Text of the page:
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Four Dog Expenses to Consider Before Adopting Fido

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Cute BeagleWhen my husband and I got married, the first big decision we made together was to adopt our first dog, Miss Doxie.  A few years later, we adopted another dog, Mr. Pug.  We knew these were big decisions because dogs, and pets in general, can be expensive.  They cost money from the day you get them to the day they go to doggy heaven.  I personally think that each dog I ever have in my life is more than worth it, but here are the costs to consider before getting a dog.

Adoption Fee or Purchase Price

Each of our dogs was a rescue.  Miss Doxie came from the Houston SPCA and Mr. Pug came from Pughearts.  Rescue organizations charge an adoption fee so that they can afford to continue rescuing animals.  Miss Doxie was $75 in 2005 and Mr. Pug was $200 in 2008.  Based on what I can see online, general rescue organizations like the SPCA have fees around $100-$200 right now and breed-specific rescues are $200-$400 right now.

If you decide to purchase a dog instead, you will be looking at anything between $50-$4,000 depending on the type of dog and who is selling it.  My husband’s cousin spent more than $1000 on a Border Collie puppy last year from a breeder in Dallas.  Seeing that their puppy and our rescue Pug ended up having the same allergies, I am more a fan of rescues.  If they’ll end up having the same issues, I much rather adopt a rescue dog than buy a puppy and take a chance.

Food

Compared to your own food budget, dog food doesn’t have to cost much at all.  You can even make your own dog food if you’d like.  That said, I will be quoting prices for bagged, dry dog food.  If you don’t have to buy specialty foods for medical issues, you can find good quality food for $30 for a 30 pound bag.  Depending on the size of your dog, that means you may be spending $15-$60 a month on dog food. 

If you do end up with a pup with medical issues, you could end up paying $50 for a 16 pound bag of food like I do.  My Pug is allergic to meat, dairy, soy, wheat, and corn.  His vegetarian dog food is $50 a bag and lasts about 6 weeks.  His food and the senior blend we buy for Miss Doxie runs us about $45 a month overall.

Emergency Care

Simply put, emergency care for a dog is expensive.  A broken leg can cost thousands of dollars to fix.  Our rescue Pug had bad teeth when we got him, so we immediately were hit with a $400 bill for a teeth cleaning and the removal of 6 rotten teeth.  Once he developed food and environmental allergies, it cost $1500 over 18 months to get him better.  In short, if you have a dog, you may want to keep a few thousand dollars set aside for any emergency issues that may pop up.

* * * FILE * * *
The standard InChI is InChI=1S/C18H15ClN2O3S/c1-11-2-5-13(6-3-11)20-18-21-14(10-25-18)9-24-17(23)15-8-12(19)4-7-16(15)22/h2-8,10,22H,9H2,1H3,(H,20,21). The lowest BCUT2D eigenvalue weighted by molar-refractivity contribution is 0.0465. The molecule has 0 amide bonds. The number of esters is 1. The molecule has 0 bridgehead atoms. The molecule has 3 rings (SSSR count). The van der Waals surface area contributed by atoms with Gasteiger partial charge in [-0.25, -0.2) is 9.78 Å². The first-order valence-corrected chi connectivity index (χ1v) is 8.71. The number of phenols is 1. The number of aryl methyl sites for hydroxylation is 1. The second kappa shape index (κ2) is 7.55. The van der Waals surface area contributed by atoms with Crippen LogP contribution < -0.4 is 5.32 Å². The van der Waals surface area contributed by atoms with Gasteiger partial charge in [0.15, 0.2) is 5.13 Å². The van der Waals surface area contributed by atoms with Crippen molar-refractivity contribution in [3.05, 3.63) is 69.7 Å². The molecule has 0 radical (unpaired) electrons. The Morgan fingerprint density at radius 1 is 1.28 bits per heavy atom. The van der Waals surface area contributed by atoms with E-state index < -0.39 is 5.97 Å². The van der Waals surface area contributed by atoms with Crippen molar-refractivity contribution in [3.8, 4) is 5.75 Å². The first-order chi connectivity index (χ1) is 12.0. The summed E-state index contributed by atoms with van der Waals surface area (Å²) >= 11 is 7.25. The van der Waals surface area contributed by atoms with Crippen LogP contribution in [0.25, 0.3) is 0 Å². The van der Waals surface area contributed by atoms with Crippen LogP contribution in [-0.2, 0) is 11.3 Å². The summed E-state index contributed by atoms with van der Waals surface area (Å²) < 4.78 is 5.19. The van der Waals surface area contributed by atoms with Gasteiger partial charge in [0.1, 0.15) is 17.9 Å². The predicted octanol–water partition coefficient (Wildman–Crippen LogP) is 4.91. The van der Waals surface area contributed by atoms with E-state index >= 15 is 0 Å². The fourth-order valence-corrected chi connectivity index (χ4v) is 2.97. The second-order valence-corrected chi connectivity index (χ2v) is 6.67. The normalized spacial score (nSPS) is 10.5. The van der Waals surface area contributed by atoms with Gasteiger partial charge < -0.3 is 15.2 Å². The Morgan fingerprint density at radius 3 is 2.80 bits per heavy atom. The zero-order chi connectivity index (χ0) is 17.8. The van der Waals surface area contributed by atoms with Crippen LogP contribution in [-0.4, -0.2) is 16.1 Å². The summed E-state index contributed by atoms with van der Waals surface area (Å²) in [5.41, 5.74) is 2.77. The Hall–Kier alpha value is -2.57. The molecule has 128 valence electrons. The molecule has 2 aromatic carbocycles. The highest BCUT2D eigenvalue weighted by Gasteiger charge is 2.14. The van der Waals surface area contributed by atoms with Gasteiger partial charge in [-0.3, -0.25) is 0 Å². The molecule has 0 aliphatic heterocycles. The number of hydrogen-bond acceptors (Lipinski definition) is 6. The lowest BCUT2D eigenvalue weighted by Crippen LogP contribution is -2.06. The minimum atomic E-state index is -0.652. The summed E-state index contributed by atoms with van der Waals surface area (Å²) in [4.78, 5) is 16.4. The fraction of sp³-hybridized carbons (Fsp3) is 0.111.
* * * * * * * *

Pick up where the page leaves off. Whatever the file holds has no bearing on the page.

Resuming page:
Monthly Medicines

Healthy dogs do not need many maintenance medicines, but you will want to keep in mind heartworm prevention and flea prevention.  These can run about $20-$40 a month total.  As your pup gets older, you may also want to keep in mind vitamins or joint medicines which will run another $5-$10 a month.  If you and your dog are unlucky, they will have additional maintenance meds like Mr. Pug.  His daily eyedrops, steroids, ear meds, and medicated shampoo cost us an additional $20 a month.

What other costs should you keep in mind before getting a pet?

(Photo: chris2907)

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10 Responses to “Four Dog Expenses to Consider Before Adopting Fido”

  1. Clare says:

    When I adopted my dog from a shelter I purchased pet insurance for him for one year. It is relatively inexpensive and it provided a safety net for any unknown illnesses or medical needs. Fortunately, I didnt need it – but you never know! After about a year I developed a better understanding of his health condition and cancelled the insurance.

  2. Sheila says:

    The cost to spay or neuter the pet if it has not already been done by the rescue should be at the top of anyone’s list (unless planning to show the dog in confirmation). Most cities and counties require a dog license and some require a cat license, renewable yearly. Some insurance companies won’t insure a home that has a particular breed of dog or will charge more for liability insurance.

  3. Shirley says:

    If you are taking a trip where your pet is not going, you will need to consider pet-sitting or boarding costs for while you are gone.

  4. audbarr23 says:

    One cost I never considered was the cost of all the shoes my new puppy destroys!

  5. skylog says:

    good post! i wish that more people would understand not only the time requirements, but also, the monetary ones. too many people take on more than they can…chew with pets and eventually the one to suffer is the animal.

  6. Grooming. If you have a higher maintenance dog, your costs will be more expensive than those who have shorter hair dogs.

  7. cdiver says:

    Wait till they get older and have to have medication for vision, diabetes, or other medical issues.


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